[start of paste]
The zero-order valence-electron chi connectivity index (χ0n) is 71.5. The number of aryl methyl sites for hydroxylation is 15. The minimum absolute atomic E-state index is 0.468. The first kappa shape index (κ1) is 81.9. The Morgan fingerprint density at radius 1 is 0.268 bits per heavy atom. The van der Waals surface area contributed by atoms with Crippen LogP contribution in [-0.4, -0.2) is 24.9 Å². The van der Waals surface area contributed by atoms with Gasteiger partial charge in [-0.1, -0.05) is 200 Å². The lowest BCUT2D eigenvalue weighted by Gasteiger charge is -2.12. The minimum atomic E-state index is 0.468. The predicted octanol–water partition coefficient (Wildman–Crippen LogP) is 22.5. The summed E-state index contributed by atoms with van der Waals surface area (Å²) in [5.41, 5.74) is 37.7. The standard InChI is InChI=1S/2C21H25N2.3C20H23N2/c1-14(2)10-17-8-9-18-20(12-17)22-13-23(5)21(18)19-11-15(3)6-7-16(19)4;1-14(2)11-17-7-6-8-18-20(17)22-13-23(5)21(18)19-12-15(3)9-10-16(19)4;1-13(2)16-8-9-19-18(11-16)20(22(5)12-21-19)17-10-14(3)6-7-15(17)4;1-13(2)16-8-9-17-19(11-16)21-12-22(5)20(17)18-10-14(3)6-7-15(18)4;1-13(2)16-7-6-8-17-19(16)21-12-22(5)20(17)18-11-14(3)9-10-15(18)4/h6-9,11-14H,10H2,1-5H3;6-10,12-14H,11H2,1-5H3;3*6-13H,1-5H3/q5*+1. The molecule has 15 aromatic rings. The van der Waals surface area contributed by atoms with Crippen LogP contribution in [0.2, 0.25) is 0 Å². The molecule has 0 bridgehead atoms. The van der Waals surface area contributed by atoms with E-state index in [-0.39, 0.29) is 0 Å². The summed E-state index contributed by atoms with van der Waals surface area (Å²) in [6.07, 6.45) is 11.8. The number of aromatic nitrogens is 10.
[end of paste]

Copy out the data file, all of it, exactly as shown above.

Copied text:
The zero-order valence-electron chi connectivity index (χ0n) is 71.5. The number of aryl methyl sites for hydroxylation is 15. The minimum absolute atomic E-state index is 0.468. The first kappa shape index (κ1) is 81.9. The Morgan fingerprint density at radius 1 is 0.268 bits per heavy atom. The van der Waals surface area contributed by atoms with Crippen LogP contribution in [-0.4, -0.2) is 24.9 Å². The van der Waals surface area contributed by atoms with Gasteiger partial charge in [-0.1, -0.05) is 200 Å². The lowest BCUT2D eigenvalue weighted by Gasteiger charge is -2.12. The minimum atomic E-state index is 0.468. The predicted octanol–water partition coefficient (Wildman–Crippen LogP) is 22.5. The summed E-state index contributed by atoms with van der Waals surface area (Å²) in [5.41, 5.74) is 37.7. The standard InChI is InChI=1S/2C21H25N2.3C20H23N2/c1-14(2)10-17-8-9-18-20(12-17)22-13-23(5)21(18)19-11-15(3)6-7-16(19)4;1-14(2)11-17-7-6-8-18-20(17)22-13-23(5)21(18)19-12-15(3)9-10-16(19)4;1-13(2)16-8-9-19-18(11-16)20(22(5)12-21-19)17-10-14(3)6-7-15(17)4;1-13(2)16-8-9-17-19(11-16)21-12-22(5)20(17)18-10-14(3)6-7-15(18)4;1-13(2)16-7-6-8-17-19(16)21-12-22(5)20(17)18-11-14(3)9-10-15(18)4/h6-9,11-14H,10H2,1-5H3;6-10,12-14H,11H2,1-5H3;3*6-13H,1-5H3/q5*+1. The molecule has 15 aromatic rings. The van der Waals surface area contributed by atoms with Crippen LogP contribution in [0.2, 0.25) is 0 Å². The molecule has 0 bridgehead atoms. The van der Waals surface area contributed by atoms with E-state index in [-0.39, 0.29) is 0 Å². The summed E-state index contributed by atoms with van der Waals surface area (Å²) in [6.07, 6.45) is 11.8. The number of aromatic nitrogens is 10.